Banksters can sleep easy again

Politicians must back calls to criminalise reckless bankers by resourcing regulators and prosecutors 

Nicholas Cropp

Following every banking crisis over the past five years, there have been stern public pronouncements concerning the duties and responsibilities of bankers and the need for sweeping changes across the financial services industry. 

The political response to the -Libor scandal is no different. The Parliamentary Commission on Banking Standards recently published its post-Libor report, claiming its recommendations will change banking for good. While it is difficult to disagree with the policy pronouncements contained in the report, its substantive recommendations bear closer analysis.

The commission appears to be targeting much of its energies on extreme circumstances; for example, the position on deferred pay and pension entitlements when a bank requires taxpayer support which, the 2008 crisis notwithstanding, has happened only rarely in the past half century. 

The commission also calls for a new law criminalising reckless endangerment by senior bank staff, generating a greater degree of personal responsibility in the making of catastrophically bad decisions. 

US health and safety legislation, which allows public safety professionals to be prosecuted for taking decisions that endanger the public, could prospectively be the model for new legislation to criminalise such conduct.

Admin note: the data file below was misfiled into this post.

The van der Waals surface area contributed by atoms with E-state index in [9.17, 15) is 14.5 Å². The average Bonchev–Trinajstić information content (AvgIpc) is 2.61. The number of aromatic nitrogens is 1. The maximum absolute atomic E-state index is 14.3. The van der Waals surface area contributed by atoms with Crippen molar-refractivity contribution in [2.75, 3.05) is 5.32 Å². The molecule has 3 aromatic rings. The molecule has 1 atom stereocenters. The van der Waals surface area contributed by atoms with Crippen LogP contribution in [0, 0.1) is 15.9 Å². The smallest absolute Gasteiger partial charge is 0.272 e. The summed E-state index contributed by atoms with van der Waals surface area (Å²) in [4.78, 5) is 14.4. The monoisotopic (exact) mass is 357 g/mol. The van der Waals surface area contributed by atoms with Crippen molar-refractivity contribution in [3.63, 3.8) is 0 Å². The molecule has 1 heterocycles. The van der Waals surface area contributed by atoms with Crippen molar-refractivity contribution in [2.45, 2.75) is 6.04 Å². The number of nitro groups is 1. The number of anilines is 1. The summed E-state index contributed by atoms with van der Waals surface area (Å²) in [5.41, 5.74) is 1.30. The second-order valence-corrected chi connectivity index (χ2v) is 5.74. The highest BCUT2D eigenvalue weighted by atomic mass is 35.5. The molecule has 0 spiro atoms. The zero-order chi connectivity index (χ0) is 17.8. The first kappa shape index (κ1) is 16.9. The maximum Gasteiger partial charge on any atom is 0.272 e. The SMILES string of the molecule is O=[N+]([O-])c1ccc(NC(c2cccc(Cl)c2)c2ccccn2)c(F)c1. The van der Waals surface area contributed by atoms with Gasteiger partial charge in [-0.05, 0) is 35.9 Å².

In 2013, it is no stretch to describe banking as a high-risk activity that ought to impose certain levels of knowledge on its participants by definition, given the series of banking scandals that have rocked the financial services industry over the past few years. In practice, however, the main impact of such legislation may simply be to make senior bankers a little more risk-averse; such a law is unlikely to bite, save in extraordinary circumstances where devastating risks were obvious and clearly flagged in advance. 

Targeting these rare and potentially catastrophic scenarios, while laudable, is unlikely to create any significant changes in a bank’s day-to-day operations.

Though the Financial Conduct Authority’s supervision and enforcement priorities can rightly be criticised as being reactive and pol-iticised over the past decade, further layers of regulation won’t necessarily change the way its existing tools are deployed day to day.

What the report recognised as necessary, but can do little to change, is a variation in current investigative and enforcement strategies by government, regulators and prosecutors, to enable them to get out in front of problems such as Libor rate manipulation before they happen. 

But, in an era where access to justice is being decimated by an effective end to legal aid, police budgets are being slashed by 20 per cent, and the Serious Fraud Office retains a budget of a mere £35m for dealing with the complex Kaupthings and Libors of the future, providing resources and independence for regulators and prosecutors to combat problems such as Libor before they damage the public, as opposed to simply describing how important such resources are, does not appear to be a high priority for anyone.